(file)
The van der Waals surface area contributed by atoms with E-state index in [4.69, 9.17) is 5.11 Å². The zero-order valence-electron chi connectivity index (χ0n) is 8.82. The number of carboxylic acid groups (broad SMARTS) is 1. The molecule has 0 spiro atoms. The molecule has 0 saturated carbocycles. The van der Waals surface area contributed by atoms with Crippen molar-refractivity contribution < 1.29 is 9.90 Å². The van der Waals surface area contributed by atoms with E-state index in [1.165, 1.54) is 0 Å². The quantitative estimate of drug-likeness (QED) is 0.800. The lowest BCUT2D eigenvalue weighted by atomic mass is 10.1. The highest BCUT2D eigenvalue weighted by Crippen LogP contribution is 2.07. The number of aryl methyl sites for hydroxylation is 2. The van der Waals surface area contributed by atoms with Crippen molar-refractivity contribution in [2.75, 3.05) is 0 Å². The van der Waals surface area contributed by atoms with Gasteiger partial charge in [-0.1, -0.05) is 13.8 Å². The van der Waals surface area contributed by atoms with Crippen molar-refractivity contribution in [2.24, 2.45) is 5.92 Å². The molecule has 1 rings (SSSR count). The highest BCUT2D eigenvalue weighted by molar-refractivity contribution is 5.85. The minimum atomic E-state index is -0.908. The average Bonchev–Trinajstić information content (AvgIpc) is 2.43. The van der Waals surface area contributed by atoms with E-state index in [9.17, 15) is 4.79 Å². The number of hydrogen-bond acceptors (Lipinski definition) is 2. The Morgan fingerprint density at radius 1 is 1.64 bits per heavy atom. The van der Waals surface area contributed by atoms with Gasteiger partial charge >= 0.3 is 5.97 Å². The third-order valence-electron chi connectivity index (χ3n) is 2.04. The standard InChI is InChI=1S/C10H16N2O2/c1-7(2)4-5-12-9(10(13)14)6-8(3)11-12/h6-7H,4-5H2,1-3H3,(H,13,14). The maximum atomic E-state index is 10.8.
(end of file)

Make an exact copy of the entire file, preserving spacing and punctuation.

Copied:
The van der Waals surface area contributed by atoms with E-state index in [4.69, 9.17) is 5.11 Å². The zero-order valence-electron chi connectivity index (χ0n) is 8.82. The number of carboxylic acid groups (broad SMARTS) is 1. The molecule has 0 spiro atoms. The molecule has 0 saturated carbocycles. The van der Waals surface area contributed by atoms with Crippen molar-refractivity contribution < 1.29 is 9.90 Å². The van der Waals surface area contributed by atoms with E-state index in [1.165, 1.54) is 0 Å². The quantitative estimate of drug-likeness (QED) is 0.800. The lowest BCUT2D eigenvalue weighted by atomic mass is 10.1. The highest BCUT2D eigenvalue weighted by Crippen LogP contribution is 2.07. The number of aryl methyl sites for hydroxylation is 2. The van der Waals surface area contributed by atoms with Crippen molar-refractivity contribution in [2.75, 3.05) is 0 Å². The van der Waals surface area contributed by atoms with Gasteiger partial charge in [-0.1, -0.05) is 13.8 Å². The van der Waals surface area contributed by atoms with Crippen molar-refractivity contribution in [2.24, 2.45) is 5.92 Å². The molecule has 1 rings (SSSR count). The highest BCUT2D eigenvalue weighted by molar-refractivity contribution is 5.85. The minimum atomic E-state index is -0.908. The average Bonchev–Trinajstić information content (AvgIpc) is 2.43. The van der Waals surface area contributed by atoms with E-state index in [9.17, 15) is 4.79 Å². The number of hydrogen-bond acceptors (Lipinski definition) is 2. The Morgan fingerprint density at radius 1 is 1.64 bits per heavy atom. The van der Waals surface area contributed by atoms with Gasteiger partial charge >= 0.3 is 5.97 Å². The third-order valence-electron chi connectivity index (χ3n) is 2.04. The standard InChI is InChI=1S/C10H16N2O2/c1-7(2)4-5-12-9(10(13)14)6-8(3)11-12/h6-7H,4-5H2,1-3H3,(H,13,14). The maximum atomic E-state index is 10.8.